Spurred on by the Republican infighting between U.S. Sen. John McCain and former Rep. J.D. Hayworth, Democrats are courting Southern Arizona businesswoman Nan Stockholm Walden to jump into the race.
Walden, vice president and counsel at the Farmers Investment Company in Sahuarita, is considering a run for McCain’s Senate seat and will likely make a decision by early April, according to spokesman David Steele. He said she is not speaking with media for the time being.
“Nan has been approached by a number of Arizonans who have expressed concerns about the need for a strong Democratic candidate to compete in the Senate race in Arizona. And they asked Nan to consider it, which she is,” said Steele, who is with the firm Strategic Issues Management Group.
Walden firm owns the Green Valley Pecan Company, which the Farmers Investment Company describes as the largest pecan farm in the world. She also serves as vice president and counsel for the Farmers Water Company, another subsidiary of Farmers Investment Company.
The prospective candidate also has extensive experience in government. A Stanford University Law School graduate, Walden served as counsel for former Democratic Sen. Daniel Patrick Moynihan and as chief of staff for former Sen. Bill Bradley.
In the 2010 U.S. Senate, the presumptive frontrunner on the Democratic side has been Tucson City Councilman Rodney Glassman. But Glassman has not filed his candidacy yet – he has an exploratory committee – and announced in February that he was putting his campaign on hold while he dealt with the Tucson’s budget crisis. Rudy Garcia, another Democrat who has decided to run for the office, is relatively unknown, even in Democratic circles.
Lobbyist and former Arizona Democratic Party Chairman David Waid said he has spoken to Walden about a possible run. He said the McCain-Hayworth primary battle generated new interest in the race among Democrats. The party must be prepared to face either Hayworth or a severely wounded McCain in the general election, he said, and Glassman’s ambivalence has some asking questions about whether he’s serious about the race.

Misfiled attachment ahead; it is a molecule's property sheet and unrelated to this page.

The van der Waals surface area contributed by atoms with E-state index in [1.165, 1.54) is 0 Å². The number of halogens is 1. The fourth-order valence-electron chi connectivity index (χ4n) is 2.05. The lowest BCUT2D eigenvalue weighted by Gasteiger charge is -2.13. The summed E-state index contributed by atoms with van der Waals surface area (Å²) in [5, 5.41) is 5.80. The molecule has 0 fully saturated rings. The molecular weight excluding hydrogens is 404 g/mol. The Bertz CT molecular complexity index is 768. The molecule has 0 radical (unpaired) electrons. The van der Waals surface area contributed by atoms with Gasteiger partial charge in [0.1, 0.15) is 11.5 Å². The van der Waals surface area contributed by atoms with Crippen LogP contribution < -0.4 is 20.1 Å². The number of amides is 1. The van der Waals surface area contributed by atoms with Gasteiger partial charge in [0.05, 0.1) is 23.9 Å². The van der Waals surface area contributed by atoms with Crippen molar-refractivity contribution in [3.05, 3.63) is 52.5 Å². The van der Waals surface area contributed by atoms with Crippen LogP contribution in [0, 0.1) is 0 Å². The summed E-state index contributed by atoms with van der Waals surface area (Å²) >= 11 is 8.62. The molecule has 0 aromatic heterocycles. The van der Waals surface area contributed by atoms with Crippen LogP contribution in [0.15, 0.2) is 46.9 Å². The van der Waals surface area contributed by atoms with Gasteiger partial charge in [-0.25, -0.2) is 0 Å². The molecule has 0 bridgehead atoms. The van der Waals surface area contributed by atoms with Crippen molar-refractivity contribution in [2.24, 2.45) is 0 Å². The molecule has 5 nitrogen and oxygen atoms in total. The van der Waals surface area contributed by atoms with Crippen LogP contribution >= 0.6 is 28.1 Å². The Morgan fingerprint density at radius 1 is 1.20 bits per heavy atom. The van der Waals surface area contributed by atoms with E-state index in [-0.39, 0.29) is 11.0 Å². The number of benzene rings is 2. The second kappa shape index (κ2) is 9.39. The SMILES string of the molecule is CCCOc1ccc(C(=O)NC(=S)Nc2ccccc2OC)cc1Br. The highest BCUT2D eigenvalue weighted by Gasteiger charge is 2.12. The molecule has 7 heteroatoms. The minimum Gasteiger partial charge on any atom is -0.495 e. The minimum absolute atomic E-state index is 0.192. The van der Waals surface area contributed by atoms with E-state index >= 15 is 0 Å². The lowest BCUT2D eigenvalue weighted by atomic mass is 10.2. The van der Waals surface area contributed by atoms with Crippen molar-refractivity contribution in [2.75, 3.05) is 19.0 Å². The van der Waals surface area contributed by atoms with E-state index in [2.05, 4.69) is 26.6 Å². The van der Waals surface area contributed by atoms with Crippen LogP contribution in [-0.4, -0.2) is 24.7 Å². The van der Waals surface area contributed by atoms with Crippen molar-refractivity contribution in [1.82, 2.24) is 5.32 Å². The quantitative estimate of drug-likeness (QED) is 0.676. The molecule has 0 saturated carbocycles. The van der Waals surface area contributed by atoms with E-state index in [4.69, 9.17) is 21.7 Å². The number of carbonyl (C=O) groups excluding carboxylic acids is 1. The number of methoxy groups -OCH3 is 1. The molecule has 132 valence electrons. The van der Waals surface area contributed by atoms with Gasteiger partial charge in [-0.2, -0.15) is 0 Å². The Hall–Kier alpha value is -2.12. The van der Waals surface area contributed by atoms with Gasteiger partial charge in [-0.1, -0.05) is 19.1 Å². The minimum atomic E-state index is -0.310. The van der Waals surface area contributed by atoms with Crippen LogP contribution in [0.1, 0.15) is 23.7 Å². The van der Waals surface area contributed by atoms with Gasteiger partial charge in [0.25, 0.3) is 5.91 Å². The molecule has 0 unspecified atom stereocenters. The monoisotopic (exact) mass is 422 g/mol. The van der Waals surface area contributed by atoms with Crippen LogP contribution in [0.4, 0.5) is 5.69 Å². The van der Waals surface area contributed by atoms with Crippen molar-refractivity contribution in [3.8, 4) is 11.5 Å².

“Those two things could potentially open up a doorway for a Democrat,” Waid said of the two possible GOP primary outcomes. “Rodney is not even a candidate at this point. He’s exploring it. And I think that no one knows where that will end. He’s been exploring it for a while. We’ve got to get to a place where we’ve got a candidate – not only a candidate who’s definitely in the race, but a candidate who is going to be a powerful voice for all those issues Arizonans care about.”
Walden has also served as counsel for the U.S. Senate Environment and Public Works Committee; director of the Presidio Council, an advisory body for the U.S. Department of Interior; director of the Western Conference of Attorneys General; counsel to the Western Conference of State Legislators; and has consulted for a number of environmental foundations.